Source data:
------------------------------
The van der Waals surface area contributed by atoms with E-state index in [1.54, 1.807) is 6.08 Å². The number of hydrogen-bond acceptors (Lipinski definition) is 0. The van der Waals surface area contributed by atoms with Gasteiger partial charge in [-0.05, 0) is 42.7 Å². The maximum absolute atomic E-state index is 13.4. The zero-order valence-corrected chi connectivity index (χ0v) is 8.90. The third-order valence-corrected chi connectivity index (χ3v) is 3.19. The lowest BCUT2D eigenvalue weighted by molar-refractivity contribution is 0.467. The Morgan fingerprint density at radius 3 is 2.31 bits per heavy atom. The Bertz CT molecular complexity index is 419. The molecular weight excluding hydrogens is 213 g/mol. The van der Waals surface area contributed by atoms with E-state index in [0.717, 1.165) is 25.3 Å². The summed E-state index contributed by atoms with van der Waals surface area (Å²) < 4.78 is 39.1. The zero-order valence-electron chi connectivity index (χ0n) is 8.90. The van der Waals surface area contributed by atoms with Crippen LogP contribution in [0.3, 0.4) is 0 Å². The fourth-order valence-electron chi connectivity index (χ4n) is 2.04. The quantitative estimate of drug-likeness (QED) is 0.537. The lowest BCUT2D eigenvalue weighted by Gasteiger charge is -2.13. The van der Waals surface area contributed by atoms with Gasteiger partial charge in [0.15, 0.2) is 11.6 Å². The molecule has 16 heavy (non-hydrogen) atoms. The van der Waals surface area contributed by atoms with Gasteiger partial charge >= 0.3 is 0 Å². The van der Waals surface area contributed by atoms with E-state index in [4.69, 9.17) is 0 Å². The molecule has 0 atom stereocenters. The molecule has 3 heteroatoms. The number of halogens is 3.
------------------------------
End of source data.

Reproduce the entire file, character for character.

The van der Waals surface area contributed by atoms with E-state index in [1.54, 1.807) is 6.08 Å². The number of hydrogen-bond acceptors (Lipinski definition) is 0. The van der Waals surface area contributed by atoms with Gasteiger partial charge in [-0.05, 0) is 42.7 Å². The maximum absolute atomic E-state index is 13.4. The zero-order valence-corrected chi connectivity index (χ0v) is 8.90. The third-order valence-corrected chi connectivity index (χ3v) is 3.19. The lowest BCUT2D eigenvalue weighted by molar-refractivity contribution is 0.467. The Morgan fingerprint density at radius 3 is 2.31 bits per heavy atom. The Bertz CT molecular complexity index is 419. The molecular weight excluding hydrogens is 213 g/mol. The van der Waals surface area contributed by atoms with E-state index in [0.717, 1.165) is 25.3 Å². The summed E-state index contributed by atoms with van der Waals surface area (Å²) < 4.78 is 39.1. The zero-order valence-electron chi connectivity index (χ0n) is 8.90. The van der Waals surface area contributed by atoms with Crippen LogP contribution in [0.3, 0.4) is 0 Å². The fourth-order valence-electron chi connectivity index (χ4n) is 2.04. The quantitative estimate of drug-likeness (QED) is 0.537. The lowest BCUT2D eigenvalue weighted by Gasteiger charge is -2.13. The van der Waals surface area contributed by atoms with Gasteiger partial charge in [0.15, 0.2) is 11.6 Å². The molecule has 16 heavy (non-hydrogen) atoms. The van der Waals surface area contributed by atoms with Gasteiger partial charge >= 0.3 is 0 Å². The van der Waals surface area contributed by atoms with E-state index in [4.69, 9.17) is 0 Å². The molecule has 0 atom stereocenters. The molecule has 3 heteroatoms. The number of halogens is 3.